The CRA and Family Law have different definitions on what is considered to be a separation date. For example, under a Family Law’ definition a couple living in the same house, with a number of qualifying circumstances, can be considered separated. This is important for property division.
However, it’s after you physically move out to a different address and stay there for 90 days that you can be considered separated according to the CRA’ definition. Refer to the link: http://www.cra-arc.gc.ca/bnfts/mrtl/menu-eng.html.
This is important to know what is your CRA tax status as it directly affects your Canada Child Tax Benefit entitlement, dependent credits and tax deductions.
CRA Tax status “Married”
Thomas is earning $100,000/yr and his wife Sandra is earning $30,000/yr., as a married couple they don’t receive any of the CCTB and have no dependent credits.
For the time being, they have not yet decided how to split their matrimonial home and they continue to live under the same roof. They have separate bank accounts, don’t communicate with each other and consider themselves as separated.
Thomas and Sandra file their income taxes separately as Sandra detests the idea of going to the same accountant as Thomas uses. She thinks they both can plot against her.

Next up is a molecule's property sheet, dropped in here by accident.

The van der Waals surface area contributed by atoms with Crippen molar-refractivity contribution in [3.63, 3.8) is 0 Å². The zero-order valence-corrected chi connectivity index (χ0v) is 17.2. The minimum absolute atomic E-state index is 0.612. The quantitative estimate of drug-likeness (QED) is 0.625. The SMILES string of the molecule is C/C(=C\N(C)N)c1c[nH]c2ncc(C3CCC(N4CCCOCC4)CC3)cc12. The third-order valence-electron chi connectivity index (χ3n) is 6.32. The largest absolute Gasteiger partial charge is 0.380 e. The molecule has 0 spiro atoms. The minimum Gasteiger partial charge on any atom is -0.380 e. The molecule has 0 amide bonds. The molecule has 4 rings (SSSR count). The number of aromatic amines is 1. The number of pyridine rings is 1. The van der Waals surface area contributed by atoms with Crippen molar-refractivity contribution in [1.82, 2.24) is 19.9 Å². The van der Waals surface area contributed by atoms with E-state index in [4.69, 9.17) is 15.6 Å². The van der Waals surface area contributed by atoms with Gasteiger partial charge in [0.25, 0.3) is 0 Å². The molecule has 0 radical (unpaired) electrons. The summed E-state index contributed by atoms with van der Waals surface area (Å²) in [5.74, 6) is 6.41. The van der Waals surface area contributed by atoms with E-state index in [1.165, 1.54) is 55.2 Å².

Both tell their respective accountants that their status is “SEPARATED” and this triggers a retroactive payment of Canadian Child Tax Benefit to Sandra. Looks like good news. But shortly afterwards – just as Sandra have spent newly found fortune – she receives a letter from CRA asking to pay it all back. Why?
Well, the issue is that the CRA received Thomas’s return and eventually something got synchronized in such a way that it became evident that couple lives in the same house. Under this condition, no one is qualified for CCTB. The same goes for dependent credit, childcare deduction, etc.
It is an honest and such an easy-to-make mistake. But, having the same accountant would have caught this issue at the time of filing.
CRA Tax Status “Separated”
Derek and Mary were living separately and apart for over a year. The couple has shared custody of both their children. Because the separation agreement was still in the works, they thought their CRA status was “MARRIED”.
By having them file the RC65 (CRA marital status change form) and certify that they lived separately an apart for the past 16 months, we triggered the tax reassessment. Not only both parents got their retroactive share of CCTB but also had their dependent credit applied.
Dependent credit entitlement in the situation of a shared custody is a big issue that largely depends on a proper wording of the respective clause in the separation agreement. Advice from a divorce financial professional is worth thousands of dollars of future tax savings.
The total was $8,070; of which $3,890 was dependent credit for both and $4,180 retroactive child tax benefit. This was a huge relief for both parties and allowed them to pay off mounting credit card debt and left cash on hand to finalize their separation agreement.